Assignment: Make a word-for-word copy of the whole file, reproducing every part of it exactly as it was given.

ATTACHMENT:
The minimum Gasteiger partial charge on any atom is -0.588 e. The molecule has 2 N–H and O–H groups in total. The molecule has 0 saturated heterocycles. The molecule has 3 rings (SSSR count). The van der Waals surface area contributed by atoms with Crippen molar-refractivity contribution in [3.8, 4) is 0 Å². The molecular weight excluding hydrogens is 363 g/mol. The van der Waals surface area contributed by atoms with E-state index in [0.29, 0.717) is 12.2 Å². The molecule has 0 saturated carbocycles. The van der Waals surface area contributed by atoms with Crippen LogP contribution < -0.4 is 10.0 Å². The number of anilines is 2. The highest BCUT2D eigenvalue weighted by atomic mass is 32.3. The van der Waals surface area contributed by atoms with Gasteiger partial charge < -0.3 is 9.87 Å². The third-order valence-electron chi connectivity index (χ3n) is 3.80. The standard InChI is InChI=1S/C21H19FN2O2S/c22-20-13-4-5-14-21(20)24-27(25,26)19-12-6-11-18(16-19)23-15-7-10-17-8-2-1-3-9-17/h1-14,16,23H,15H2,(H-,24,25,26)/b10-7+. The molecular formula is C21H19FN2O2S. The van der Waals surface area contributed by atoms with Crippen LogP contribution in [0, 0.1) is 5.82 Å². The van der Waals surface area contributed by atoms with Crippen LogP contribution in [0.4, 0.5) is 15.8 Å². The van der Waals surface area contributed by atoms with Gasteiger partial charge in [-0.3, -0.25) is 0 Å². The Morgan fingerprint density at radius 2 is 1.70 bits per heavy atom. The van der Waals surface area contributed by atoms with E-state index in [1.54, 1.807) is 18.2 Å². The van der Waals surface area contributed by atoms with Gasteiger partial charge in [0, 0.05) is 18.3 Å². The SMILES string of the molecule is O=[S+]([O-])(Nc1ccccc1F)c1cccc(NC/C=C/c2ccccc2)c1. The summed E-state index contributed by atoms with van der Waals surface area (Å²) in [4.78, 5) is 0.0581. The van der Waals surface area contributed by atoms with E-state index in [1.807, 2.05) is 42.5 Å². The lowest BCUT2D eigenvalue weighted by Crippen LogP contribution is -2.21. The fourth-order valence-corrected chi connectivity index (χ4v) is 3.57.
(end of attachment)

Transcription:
The minimum Gasteiger partial charge on any atom is -0.588 e. The molecule has 2 N–H and O–H groups in total. The molecule has 0 saturated heterocycles. The molecule has 3 rings (SSSR count). The van der Waals surface area contributed by atoms with Crippen molar-refractivity contribution in [3.8, 4) is 0 Å². The molecular weight excluding hydrogens is 363 g/mol. The van der Waals surface area contributed by atoms with E-state index in [0.29, 0.717) is 12.2 Å². The molecule has 0 saturated carbocycles. The van der Waals surface area contributed by atoms with Crippen LogP contribution < -0.4 is 10.0 Å². The number of anilines is 2. The highest BCUT2D eigenvalue weighted by atomic mass is 32.3. The van der Waals surface area contributed by atoms with Gasteiger partial charge < -0.3 is 9.87 Å². The third-order valence-electron chi connectivity index (χ3n) is 3.80. The standard InChI is InChI=1S/C21H19FN2O2S/c22-20-13-4-5-14-21(20)24-27(25,26)19-12-6-11-18(16-19)23-15-7-10-17-8-2-1-3-9-17/h1-14,16,23H,15H2,(H-,24,25,26)/b10-7+. The molecular formula is C21H19FN2O2S. The van der Waals surface area contributed by atoms with Crippen LogP contribution in [0, 0.1) is 5.82 Å². The van der Waals surface area contributed by atoms with Crippen LogP contribution in [0.4, 0.5) is 15.8 Å². The van der Waals surface area contributed by atoms with Gasteiger partial charge in [-0.3, -0.25) is 0 Å². The Morgan fingerprint density at radius 2 is 1.70 bits per heavy atom. The van der Waals surface area contributed by atoms with E-state index in [1.54, 1.807) is 18.2 Å². The van der Waals surface area contributed by atoms with Gasteiger partial charge in [0, 0.05) is 18.3 Å². The SMILES string of the molecule is O=[S+]([O-])(Nc1ccccc1F)c1cccc(NC/C=C/c2ccccc2)c1. The summed E-state index contributed by atoms with van der Waals surface area (Å²) in [4.78, 5) is 0.0581. The van der Waals surface area contributed by atoms with E-state index in [1.807, 2.05) is 42.5 Å². The lowest BCUT2D eigenvalue weighted by Crippen LogP contribution is -2.21. The fourth-order valence-corrected chi connectivity index (χ4v) is 3.57.